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I was first introduced to Octavia E. Butler as a freshman in college when her book, Kindred, was assigned as reading for an introductory class I took. I didn’t appreciate her at the time, but since then I’ve become a big fan of hers, especially after reading her near-future dystopian novel Parable of the Sower.

Octavia Butler was born Octavia Estelle Butler in Pasadena, California on June 22, 1947. She was an only child, and she grew up poor. Despite this, she went on to earn an associate of arts degree from Pasadena Community College and then she studied at Cal State in Los Angeles before going on to UCLA.

After college, she attended the Clarion Science Fiction Writer’s Workshop, which is a prestigious training ground for many aspiring science fiction and fantasy writers. Butler started writing as a young child, around the age of eight or 10 years old, and she went on to win the Hugo Award, a Nebula Award, and a MacArthur Foundation Fellowship, which, on the Charlie Rose Show, she refused to call a MacArthur “Genius Grant,” saying that if they really did hand those awards out to geniuses, she surely would not have won the award.

After her death, she was also awarded the PEN American Center Lifetime Achievement Award in writing. Today, we remember her as the first black female science fiction writer to rise to prominence. Octavia said of herself—this was a quote that she wrote, I found it inside of the front cover of Parable of the Sower—she said, “Who am I? I am a 37-year-old writer who can remember being a 10-year-old writer, and who expects someday to be an 80-year-old writer. I’m comfortably asocial, a hermit, a pessimist if I’m not careful, a feminist, a black, a former Baptist, an oil-and-water combination of ambition, laziness, insecurity, certainty, and drive.”

Unfortunately, Octavia Butler died a few years ago outside of her home near Seattle, Washington of a stroke at the age of 58.

Plot summary of “Parable of the Sower”

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WARNING: spoilers ahead

 So on the surface, Parable of the Sower is a book about the collapse of the United States. But really, it’s a book about climate change. And while that is a huge part of the story, it’s almost just kind of lurking in the background. I would say more than anything, the book is really about what humans are able to accomplish when they set their sights on something greater than themselves.

The book is set in the near future—the near future at the time of the book’s publishing. To us, not so far away now. It’s set in the mid-2020s in a dystopian world that’s been wrecked by climate change.

In this world, the US Federal Government has lost much of its control, state borders are closed off the same way national borders are today, and gangs of dangerous drug dealers rape and pillage towns and communities across the countryside, the hunger, desperate, and homeless steal and kill to survive, and a gang of people addicted to a drug called Pyro—which is a hallucinogen that drastically enhances a user’s high when looking at fire—attack communities to steal money for drugs before burning everything to the ground.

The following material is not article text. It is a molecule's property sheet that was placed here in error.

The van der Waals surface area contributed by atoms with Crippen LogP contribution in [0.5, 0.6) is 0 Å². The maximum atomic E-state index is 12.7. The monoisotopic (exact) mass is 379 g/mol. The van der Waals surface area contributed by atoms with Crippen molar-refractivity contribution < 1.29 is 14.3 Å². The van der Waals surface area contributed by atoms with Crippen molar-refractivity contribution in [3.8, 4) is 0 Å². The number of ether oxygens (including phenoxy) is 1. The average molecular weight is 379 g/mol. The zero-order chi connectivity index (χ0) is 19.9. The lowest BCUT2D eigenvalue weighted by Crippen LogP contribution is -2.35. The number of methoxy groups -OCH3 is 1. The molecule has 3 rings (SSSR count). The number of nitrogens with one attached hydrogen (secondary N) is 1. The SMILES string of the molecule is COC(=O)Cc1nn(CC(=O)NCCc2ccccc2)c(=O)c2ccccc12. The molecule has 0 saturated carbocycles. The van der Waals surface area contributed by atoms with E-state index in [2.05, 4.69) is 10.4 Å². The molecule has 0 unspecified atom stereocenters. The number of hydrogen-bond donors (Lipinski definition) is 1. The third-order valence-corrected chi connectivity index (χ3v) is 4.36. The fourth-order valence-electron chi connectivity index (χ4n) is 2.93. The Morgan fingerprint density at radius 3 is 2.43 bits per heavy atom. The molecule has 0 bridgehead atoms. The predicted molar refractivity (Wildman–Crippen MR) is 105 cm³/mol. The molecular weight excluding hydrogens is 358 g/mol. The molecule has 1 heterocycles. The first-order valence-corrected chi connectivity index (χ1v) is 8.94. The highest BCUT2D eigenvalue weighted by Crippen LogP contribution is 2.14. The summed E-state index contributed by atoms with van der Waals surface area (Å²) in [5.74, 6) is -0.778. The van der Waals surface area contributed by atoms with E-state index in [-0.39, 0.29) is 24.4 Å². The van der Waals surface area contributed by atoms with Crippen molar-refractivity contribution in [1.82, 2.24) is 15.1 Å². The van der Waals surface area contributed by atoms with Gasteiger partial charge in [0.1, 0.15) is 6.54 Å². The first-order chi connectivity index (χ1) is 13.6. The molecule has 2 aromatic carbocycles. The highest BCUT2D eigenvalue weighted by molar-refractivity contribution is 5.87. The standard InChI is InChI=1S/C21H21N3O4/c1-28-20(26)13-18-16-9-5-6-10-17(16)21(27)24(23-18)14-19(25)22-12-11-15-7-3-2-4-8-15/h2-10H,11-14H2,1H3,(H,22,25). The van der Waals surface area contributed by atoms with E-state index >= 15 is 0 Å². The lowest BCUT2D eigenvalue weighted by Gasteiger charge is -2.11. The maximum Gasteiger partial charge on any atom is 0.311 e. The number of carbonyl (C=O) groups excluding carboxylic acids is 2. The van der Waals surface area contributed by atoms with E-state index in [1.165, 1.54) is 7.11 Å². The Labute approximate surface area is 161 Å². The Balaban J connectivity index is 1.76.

Our heroine is Lauren Olamina, a black girl growing up in Robledo, California, which is a walled community outside of Los Angeles. Though, walled for necessity, not because they were wealthy. Lauren is the daughter of a Baptist preacher and a college professor, and she keeps a journal which constitutes the book. In this journal, she describes her life experience and also a religion she says she discovered which she called Earthseed.

Another really interesting thing about Lauren is that she was born with a birth defect called hyperempathy. This was caused by an intelligence-enhancing drug her mom was taking during pregnancy. Hyperempathy forces her to share in the feelings of others, the good and the bad, though as you might imagine in the world Lauren is growing up in, it’s mostly just a lot of bad feelings.

We’ll talk more about Earthseed, Lauren’s religion, in just a moment, but for now, there are two main takeaways you need to know about the religion. These are the two main tenets of Earthseed:

  1. God is change
  2. The destiny of humanity is to take root among the stars

The story of Parable of the Sower is really the story as recorded by Lauren Olamina. Every entry begins with a verse of Earthseed before jumping into accounts of Lauren’s experience of living in a world that’s reeling from the devastating effects of climate change. These effects include:

  • Massive wealth inequality
  • Homelessness
  • Lack of water
  • Decreased access to education
  • Epidemics of drug addiction
  • Refugee crises
  • A rise of far-right nationalist politics and Christian fundamentalist extremism

We’ll talk more about that in our second episode on the sequel to this book, which is called Parable of the Talents.

Also read: “Parable of the Talents” by Octavia E. Butler

So Lauren grows up in a walled community in Robledo, California, when one day her community is destroyed by Pyro addicts. They manage to break down the gate and basically just attack her community and burn it to the ground.